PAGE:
Gyp, I just noticed you are based in Durham. Miso Master is made in Rutherfordton, in a marvelous traditional factory. The full line should be available in the Triangle.

              http://www.great-eastern-sun.com/shop...

              1. re: FoodFuser

                Get out! :) After looking at the website, I remember seeing it at EarthFare (may the Chapel Hill store RIP). I'll look for it when I'm back in the Triangle. I work up here but live in Birmingham, AL hence my dual locations.

                Thanks so much!

          2. re: FoodFuser

            As an aside, I live in a town next to the one where South River Miso is made, and one of my neighbors works there. The care and attention to old world Japanese details amazes me. I do not remember the process so well, but they actually do have people treading the beans, much like grapes were stomped to make wine.

            I just looked at their website. it's pretty interesting if you are interested in miso or traditional methods in general:

            http://www.southrivermiso.com/aboutmiso/

            1. re: hilltowner

              i have to second this south river recommendation. i have been ordering their miso direct to my house since i moved back from Japan. unbelievably delicious. never pasteurized, made according to season, etc. wonderful. actually, given the rise of too-much-technology, etc. in Japan itself, i would say that south river's product is actually much better than a lot of what Japanese find themselves buying at their supermarkets. wonderful stuff. go for it.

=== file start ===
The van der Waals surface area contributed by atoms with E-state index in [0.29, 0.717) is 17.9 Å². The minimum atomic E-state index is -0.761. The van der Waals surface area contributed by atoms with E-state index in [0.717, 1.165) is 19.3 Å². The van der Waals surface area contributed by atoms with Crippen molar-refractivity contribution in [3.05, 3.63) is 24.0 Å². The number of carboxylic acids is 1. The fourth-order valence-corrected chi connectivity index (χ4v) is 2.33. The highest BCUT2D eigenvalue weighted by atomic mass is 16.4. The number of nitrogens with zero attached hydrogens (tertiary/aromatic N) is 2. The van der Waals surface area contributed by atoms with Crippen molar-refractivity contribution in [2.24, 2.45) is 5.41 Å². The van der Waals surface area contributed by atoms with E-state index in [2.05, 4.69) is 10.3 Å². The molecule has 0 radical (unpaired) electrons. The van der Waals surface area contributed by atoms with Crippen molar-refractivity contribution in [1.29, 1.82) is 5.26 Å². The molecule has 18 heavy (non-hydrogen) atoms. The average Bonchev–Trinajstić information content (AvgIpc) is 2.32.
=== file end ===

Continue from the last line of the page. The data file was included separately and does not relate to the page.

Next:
1. re: ben61820

                Yes, South River is possibly the most traditionally produced miso in the U.S. If anyone knows if there are even more traditional, let us know.

            2. re: FoodFuser

              Will also gave me one of the three or four quotations I have tried to live my life by, "Ya caint shine a turd".

              Oh, sorry, ...any miso will do.

            3. I generally use aka (red) miso. I find the white sort of bland.

              1. As a generalization, the lighter is 'traditionally' used for everyday soup making as the darker ones are saltier and while are used for soups as well, find their way into other sauces also.

                If you only buy one batch - get the white -

                You can blend them as well to find a flovor that works for you....don't forget a splash of Mirin (cooking sake) in the soup!

                1. interesting, a splash of mirin -- i have not heard that! is that commonly in miso soup recipes? will definitely try it out...

                  1. My first and best cooking gig was at a great Japanese joint may years ago and they taught me how to make a great soup!

                    My veg version is as follows:

                    sautee fine diced onion and carrot and kombu and shittake (dried is ok)in a bit of sesame oil.

                    when the onions become translucent, add water and make a stock (dashi) by letting the above boil a while **note** once you add the paste you want to avoid boiling as it can bitter the soup and miso has live, beneficial cultures as well.

                    After a bit, lower the heat and add the miso paste a few tablespoons at a time and use a whisk to mix. Finish with a dash of mirin and add cubed tofu and green onions.

                    enjoy!

                    p.s. eat with rice for a great Japanese breakfast! mmmmmm

                    1. Great idea about mixing w/a whisk. Thanks everyone for the suggestions/recommendations. I'll report back the next time I make miso soup!